Previously, the consensus view was that consumers were going to hole up in their bunkers and delay spending until Wall Street quit bombarding them with negativity and a growing chorus of talking heads spewing seemingly rational predictions that 2008 was about to reappear like that character Jason Voorhees who wears the hockey mask in an apparently endless number of versions of Friday the 13th.
So that brings me to the today's news that the consumer is not dead yet.
The government reported today that retail sales in January, one horrible month for stocks, rose .2% over December. The December over November number was revised from a negative .1% to +.2%.
Y-0-Y, retail sales rose 3.4%.
Those numbers are NOT adjusted for price changes. Gasoline sales declined 8.1% Y-O-Y and -3.1% from December 2014 to January 2016. That is not a bad thing, since the decline was due to lower prices that leaves consumers with more money to spend elsewhere.
If you exclude gasoline from retail sales given the atypical price decline impacting the dollar value of sales, retail sales rose 4.5% Y-O-Y. I wonder whether the December revision will be mentioned by anyone citing the original negative number as a justification for a negative outlook.
In the same vein, I have noted here that initial claims for unemployment have been accelerating slightly in prior weeks but the 4 week moving average number was near historic lows during prior recoveries. Consequently, there was nothing that concerned me about the increases in initial unemployment claims, though some investors believed that the trend was ominous or actually meant something worth noting.
The DOL reported on 2/11 that initial unemployment claims fell by 16,000 for the week ending 2/6. The 4 week moving average decreased 3,500 to 281,250.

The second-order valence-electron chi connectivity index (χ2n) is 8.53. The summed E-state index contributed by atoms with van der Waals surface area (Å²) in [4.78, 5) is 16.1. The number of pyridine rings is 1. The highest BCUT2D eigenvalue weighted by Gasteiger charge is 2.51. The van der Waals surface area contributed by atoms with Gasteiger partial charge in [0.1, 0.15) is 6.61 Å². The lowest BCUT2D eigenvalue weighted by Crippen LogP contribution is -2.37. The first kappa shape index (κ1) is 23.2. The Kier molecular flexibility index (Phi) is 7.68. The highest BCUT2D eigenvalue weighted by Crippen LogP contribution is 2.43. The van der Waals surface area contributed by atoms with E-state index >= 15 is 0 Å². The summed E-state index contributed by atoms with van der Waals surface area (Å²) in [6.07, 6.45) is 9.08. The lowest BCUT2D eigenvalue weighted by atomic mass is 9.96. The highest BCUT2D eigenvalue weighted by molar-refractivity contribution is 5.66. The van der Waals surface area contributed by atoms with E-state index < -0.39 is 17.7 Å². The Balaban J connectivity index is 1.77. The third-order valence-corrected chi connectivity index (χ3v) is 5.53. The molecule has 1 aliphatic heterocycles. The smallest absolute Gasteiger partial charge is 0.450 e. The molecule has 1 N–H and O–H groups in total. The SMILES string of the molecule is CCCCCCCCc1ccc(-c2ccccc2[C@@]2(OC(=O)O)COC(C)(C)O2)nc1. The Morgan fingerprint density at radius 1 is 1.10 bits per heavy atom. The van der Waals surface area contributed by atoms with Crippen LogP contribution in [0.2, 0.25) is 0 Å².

Chart: 4-Week Moving Average of Initial Claims
If I am going to intentionally try to spook myself into a negative outlook, I would not be using that chart or recent DOL reports about initial unemployment claims to scare myself. Others are welcomed to draw ominous conclusions.
When you look at this data objectively, it simply does not support a thesis, advanced by many pundits and investors, that a U.S. recession is occurring now or is likely to occur soon.
Brian Wesbury published today a blog titled "This is a Correction, Not a Recession":
If some of the fears about the future, confused by many as facts, actually happen, then recession odds increase. If they do not, then the odds decrease. Bank of America/Merrill Lynch recently put the odds of a U.S. recession occurring within twelve months at 25%.
I view that as high. I would say 5% to 20% and possibly 25% if you include 2017.
Fortune Magazine Article: Recession odds in 2016 may be less than 50% but not "by much":
A recently released survey of economists has the odds at 21%:
A Deutsche Bank economist places the odds at 40%:
He might want to pray that does not happen or DB may find that economists are worthy of cost cutting layoffs to preserve capital.
David Levy says 2 for 1:
" It’s at least 2 to 1 that we’ll be in a recession at the end of 2016."
"At least" may be another way for Levy to say 100% without looking foolish.
Citigroup has the odds at 65%:
Junk bond prices signal a 44% chance according to one pundit:
"Abandon Hope all ye who enter here" Inferno (Dante)
After reading the foregoing and a lot more over the past several weeks, I was thinking about jumping out of a window. I did not want to overdo it, so I was considering the front window on the first floor.
The St. Louis FED has a chart titled "Smoothed U.S. Recession Probabilities" that placed a 3.84% chance as of November 2015:
Recession Probability Models
Sam: I have frequently commented recently on the unreliability of future non-GAAP E.P.S. forecasts. The recent forward estimates have been so far off that they have contributed to investors paying too much for rationally predicted earnings growth.
Update For Portfolio Positioning And Management As Of 1/12/2016: